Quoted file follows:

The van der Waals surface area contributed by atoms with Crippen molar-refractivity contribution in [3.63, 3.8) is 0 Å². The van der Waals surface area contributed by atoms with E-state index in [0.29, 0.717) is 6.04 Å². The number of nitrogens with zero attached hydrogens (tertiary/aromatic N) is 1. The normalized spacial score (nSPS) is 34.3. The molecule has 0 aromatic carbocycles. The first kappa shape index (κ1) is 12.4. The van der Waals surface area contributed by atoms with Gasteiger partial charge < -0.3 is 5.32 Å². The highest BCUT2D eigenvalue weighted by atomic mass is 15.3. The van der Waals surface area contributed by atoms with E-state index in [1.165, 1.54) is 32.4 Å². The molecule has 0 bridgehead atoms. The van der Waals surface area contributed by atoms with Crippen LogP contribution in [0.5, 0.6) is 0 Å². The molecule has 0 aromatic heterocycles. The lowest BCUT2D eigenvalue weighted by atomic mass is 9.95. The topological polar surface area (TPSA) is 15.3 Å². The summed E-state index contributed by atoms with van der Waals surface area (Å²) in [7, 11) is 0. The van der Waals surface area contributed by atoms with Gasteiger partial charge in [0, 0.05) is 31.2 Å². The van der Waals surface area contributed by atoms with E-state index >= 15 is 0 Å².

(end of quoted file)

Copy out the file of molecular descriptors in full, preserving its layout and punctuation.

The van der Waals surface area contributed by atoms with Crippen molar-refractivity contribution in [3.63, 3.8) is 0 Å². The van der Waals surface area contributed by atoms with E-state index in [0.29, 0.717) is 6.04 Å². The number of nitrogens with zero attached hydrogens (tertiary/aromatic N) is 1. The normalized spacial score (nSPS) is 34.3. The molecule has 0 aromatic carbocycles. The first kappa shape index (κ1) is 12.4. The van der Waals surface area contributed by atoms with Gasteiger partial charge < -0.3 is 5.32 Å². The highest BCUT2D eigenvalue weighted by atomic mass is 15.3. The van der Waals surface area contributed by atoms with E-state index in [1.165, 1.54) is 32.4 Å². The molecule has 0 bridgehead atoms. The van der Waals surface area contributed by atoms with Crippen LogP contribution in [0.5, 0.6) is 0 Å². The molecule has 0 aromatic heterocycles. The lowest BCUT2D eigenvalue weighted by atomic mass is 9.95. The topological polar surface area (TPSA) is 15.3 Å². The summed E-state index contributed by atoms with van der Waals surface area (Å²) in [7, 11) is 0. The van der Waals surface area contributed by atoms with Gasteiger partial charge in [0, 0.05) is 31.2 Å². The van der Waals surface area contributed by atoms with E-state index >= 15 is 0 Å².